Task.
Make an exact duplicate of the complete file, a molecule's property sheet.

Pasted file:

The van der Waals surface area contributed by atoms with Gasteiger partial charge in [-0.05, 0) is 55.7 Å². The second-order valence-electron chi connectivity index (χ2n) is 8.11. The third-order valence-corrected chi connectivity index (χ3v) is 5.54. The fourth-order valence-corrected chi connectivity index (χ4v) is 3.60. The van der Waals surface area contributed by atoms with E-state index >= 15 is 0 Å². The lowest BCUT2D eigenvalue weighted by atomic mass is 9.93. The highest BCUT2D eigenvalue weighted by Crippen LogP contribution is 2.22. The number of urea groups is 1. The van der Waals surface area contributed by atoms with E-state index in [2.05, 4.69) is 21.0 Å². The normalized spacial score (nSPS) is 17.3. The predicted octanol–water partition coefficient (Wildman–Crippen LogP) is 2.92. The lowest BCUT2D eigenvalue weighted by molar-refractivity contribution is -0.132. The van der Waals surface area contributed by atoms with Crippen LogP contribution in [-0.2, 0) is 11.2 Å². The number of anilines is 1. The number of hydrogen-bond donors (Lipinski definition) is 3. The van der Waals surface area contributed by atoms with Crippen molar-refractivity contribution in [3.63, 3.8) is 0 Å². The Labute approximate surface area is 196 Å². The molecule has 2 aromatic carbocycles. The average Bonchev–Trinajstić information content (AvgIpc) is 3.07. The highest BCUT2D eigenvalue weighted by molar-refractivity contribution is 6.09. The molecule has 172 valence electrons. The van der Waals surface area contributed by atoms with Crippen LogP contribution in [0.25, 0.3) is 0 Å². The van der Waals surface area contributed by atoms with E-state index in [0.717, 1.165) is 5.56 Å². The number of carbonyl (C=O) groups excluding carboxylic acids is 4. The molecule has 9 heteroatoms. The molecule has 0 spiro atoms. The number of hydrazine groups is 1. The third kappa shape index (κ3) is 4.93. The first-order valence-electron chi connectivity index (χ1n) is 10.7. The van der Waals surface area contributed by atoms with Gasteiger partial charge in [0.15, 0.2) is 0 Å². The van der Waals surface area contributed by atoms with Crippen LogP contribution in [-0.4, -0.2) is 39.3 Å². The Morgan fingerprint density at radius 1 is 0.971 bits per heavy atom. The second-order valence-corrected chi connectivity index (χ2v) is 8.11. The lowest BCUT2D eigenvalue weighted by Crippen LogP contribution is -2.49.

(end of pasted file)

The van der Waals surface area contributed by atoms with Gasteiger partial charge in [-0.05, 0) is 55.7 Å². The second-order valence-electron chi connectivity index (χ2n) is 8.11. The third-order valence-corrected chi connectivity index (χ3v) is 5.54. The fourth-order valence-corrected chi connectivity index (χ4v) is 3.60. The van der Waals surface area contributed by atoms with E-state index >= 15 is 0 Å². The lowest BCUT2D eigenvalue weighted by atomic mass is 9.93. The highest BCUT2D eigenvalue weighted by Crippen LogP contribution is 2.22. The number of urea groups is 1. The van der Waals surface area contributed by atoms with E-state index in [2.05, 4.69) is 21.0 Å². The normalized spacial score (nSPS) is 17.3. The predicted octanol–water partition coefficient (Wildman–Crippen LogP) is 2.92. The lowest BCUT2D eigenvalue weighted by molar-refractivity contribution is -0.132. The van der Waals surface area contributed by atoms with Crippen LogP contribution in [-0.2, 0) is 11.2 Å². The number of anilines is 1. The number of hydrogen-bond donors (Lipinski definition) is 3. The van der Waals surface area contributed by atoms with Crippen molar-refractivity contribution in [3.63, 3.8) is 0 Å². The Labute approximate surface area is 196 Å². The molecule has 2 aromatic carbocycles. The average Bonchev–Trinajstić information content (AvgIpc) is 3.07. The highest BCUT2D eigenvalue weighted by molar-refractivity contribution is 6.09. The molecule has 172 valence electrons. The van der Waals surface area contributed by atoms with Crippen LogP contribution in [0.25, 0.3) is 0 Å². The van der Waals surface area contributed by atoms with E-state index in [0.717, 1.165) is 5.56 Å². The number of carbonyl (C=O) groups excluding carboxylic acids is 4. The molecule has 9 heteroatoms. The molecule has 0 spiro atoms. The number of hydrazine groups is 1. The third kappa shape index (κ3) is 4.93. The first-order valence-electron chi connectivity index (χ1n) is 10.7. The van der Waals surface area contributed by atoms with Gasteiger partial charge in [0.15, 0.2) is 0 Å². The van der Waals surface area contributed by atoms with Crippen LogP contribution in [-0.4, -0.2) is 39.3 Å². The Morgan fingerprint density at radius 1 is 0.971 bits per heavy atom. The second-order valence-corrected chi connectivity index (χ2v) is 8.11. The lowest BCUT2D eigenvalue weighted by Crippen LogP contribution is -2.49.